The discharge configuration and performance should be described. Using existing data, such as the most recent underwater inspection reports of the discharge, the performance should be compared to the design or the "as built" drawings. The location, length and orientation of the discharge should be known when determining the width of the plume. It is also important to consider the depth of the discharge within the water column in relation to flows and density gradients that may exist.
The receiving environment should be described in terms of flow and currents, physical and chemical water quality and the spatial and temporal variations of these factors. This information is necessary to develop an initial concept of effluent dispersion, as well as to plan the field study. Climatic conditions should be summarized, with a view to their possible influence on plume behaviour.
Field parameters and their general importance in delineating plumes are described below. More detailed guidance for specific receiving environments is provided in Section 5.
Minimum, maximum and average freshwater flows should be described in the receiving environment. This is important for all receiving environments, except those that are strictly marine with no local freshwater inputs. Freshwater flows will influence the initial dilution of the plume as well as subsequent horizontal and vertical mixing. The direction of flow, which may vary with depth and location, will influence the orientation of the plume. Typically, field studies are conducted at near minimum annual flow when effluent dilution will be low and the plume large relative to other times of the year. Field results can be extrapolated to reflect average and maximum flow scenarios for effluent dispersion.
Minimum, maximum and average water levels should be described for all receiving environments. The water level will influence initial dilution and the volume of water available for subsequent dispersion. Fluctuations in water level may occur daily (i.e., tidal areas) or seasonally.
Water quality measures for receiving water that may be useful for plume delineation studies include temperature, density or specific gravity, salinity (for estuarine and marine studies), colour, suspended solids, and substances that may be used as effluent tracers. All of these measures can be used to track the movement of effluent within the receiving environment, as described in Sections 3 and 5.
Temperature and salinity both affect the density of the receiving water, and therefore their structure and variation within the water mass over space and time is important in all aspects of conducting a plume delineation study. Plumes that are warmer or less saline than the receiving water will be thermally buoyant when discharged and will rise towards the surface, creating shear that will generate initial mixing and dilution. Subsequent dilution and dispersion will also be influenced by temperature and salinity in the receiving water. Temperature and salinity may vary horizontally and vertically over short (e.g., tidal areas) or long (e.g., seasonal) time frames.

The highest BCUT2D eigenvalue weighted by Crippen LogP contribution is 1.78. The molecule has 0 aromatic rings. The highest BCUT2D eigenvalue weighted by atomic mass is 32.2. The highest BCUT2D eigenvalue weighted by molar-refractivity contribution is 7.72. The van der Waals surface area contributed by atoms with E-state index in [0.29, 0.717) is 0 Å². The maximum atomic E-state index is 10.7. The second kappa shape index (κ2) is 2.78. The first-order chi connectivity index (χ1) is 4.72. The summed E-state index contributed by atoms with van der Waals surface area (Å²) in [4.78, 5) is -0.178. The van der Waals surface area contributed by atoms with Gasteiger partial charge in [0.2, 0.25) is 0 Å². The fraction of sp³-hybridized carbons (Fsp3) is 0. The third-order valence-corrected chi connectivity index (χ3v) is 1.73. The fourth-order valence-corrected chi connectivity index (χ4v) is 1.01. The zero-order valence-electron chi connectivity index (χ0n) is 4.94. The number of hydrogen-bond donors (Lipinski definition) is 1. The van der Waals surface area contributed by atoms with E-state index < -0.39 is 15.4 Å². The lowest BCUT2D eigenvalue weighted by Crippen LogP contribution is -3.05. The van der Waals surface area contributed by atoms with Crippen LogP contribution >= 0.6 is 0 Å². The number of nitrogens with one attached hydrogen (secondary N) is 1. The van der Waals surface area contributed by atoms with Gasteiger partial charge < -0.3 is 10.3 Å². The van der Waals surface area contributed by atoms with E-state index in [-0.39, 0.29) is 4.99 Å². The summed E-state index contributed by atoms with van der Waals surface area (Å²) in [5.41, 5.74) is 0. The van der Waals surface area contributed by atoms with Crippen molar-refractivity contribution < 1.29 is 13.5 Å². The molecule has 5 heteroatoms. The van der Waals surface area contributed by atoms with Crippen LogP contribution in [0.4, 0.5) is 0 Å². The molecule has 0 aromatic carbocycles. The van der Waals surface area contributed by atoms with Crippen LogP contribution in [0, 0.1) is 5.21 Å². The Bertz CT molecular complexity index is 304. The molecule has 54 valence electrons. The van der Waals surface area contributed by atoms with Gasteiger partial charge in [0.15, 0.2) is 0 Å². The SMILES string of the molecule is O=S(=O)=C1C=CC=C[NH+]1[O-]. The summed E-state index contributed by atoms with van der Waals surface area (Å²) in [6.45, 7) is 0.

The timing of tides and magnitudes is important to understand when planning the field study for estuarine and marine waters. In addition to marine and estuarine receiving waters, large lakes may also display a tidal cycle, albeit minor by comparison. Large bodies of water, such as lakes, estuaries and fjords, may also display the effects of storm surges and seiches, both in the surface elevation and in internal waves. All of these will influence the direction and pattern of effluent mixing.
Wind and ice may significantly affect effluent dispersion, air temperature, ice conditions and wave action can all influence plume behaviour. Wind acting on large bodies of water may induce currents and waves. Ice may affect dispersion in two ways: by reducing wind-driven currents, and by increasing turbulence by providing a solid rough boundary to flow. Climatic conditions are discussed in more detail in Section 5.
Although plume delineation is intended to capture normal discharge and receiving environment conditions, there are some potentially confounding conditions that may influence interpretation of field study results. Confounding conditions arise from events that are outside of the operational or environmental norms or are transitory events, and may result in a temporary change in the more "normal" location of plume boundaries. These conditions may affect effluent dispersion and therefore, their possibility should be considered when conducting a plume delineation study. Examples of such conditions include the following:
- pulp mill system upsets in the effluent treatment and discharge process that result in a temporary change in effluent quality or quantity;
- adverse weather, in particular wind conditions, that generates currents that are not typical for the receiving environment;
- seasonal events, such as ice conditions or thermal stratification, which can lead to a misleading representation of the plume behaviour; and
- flow regulation for hydro-electric power production.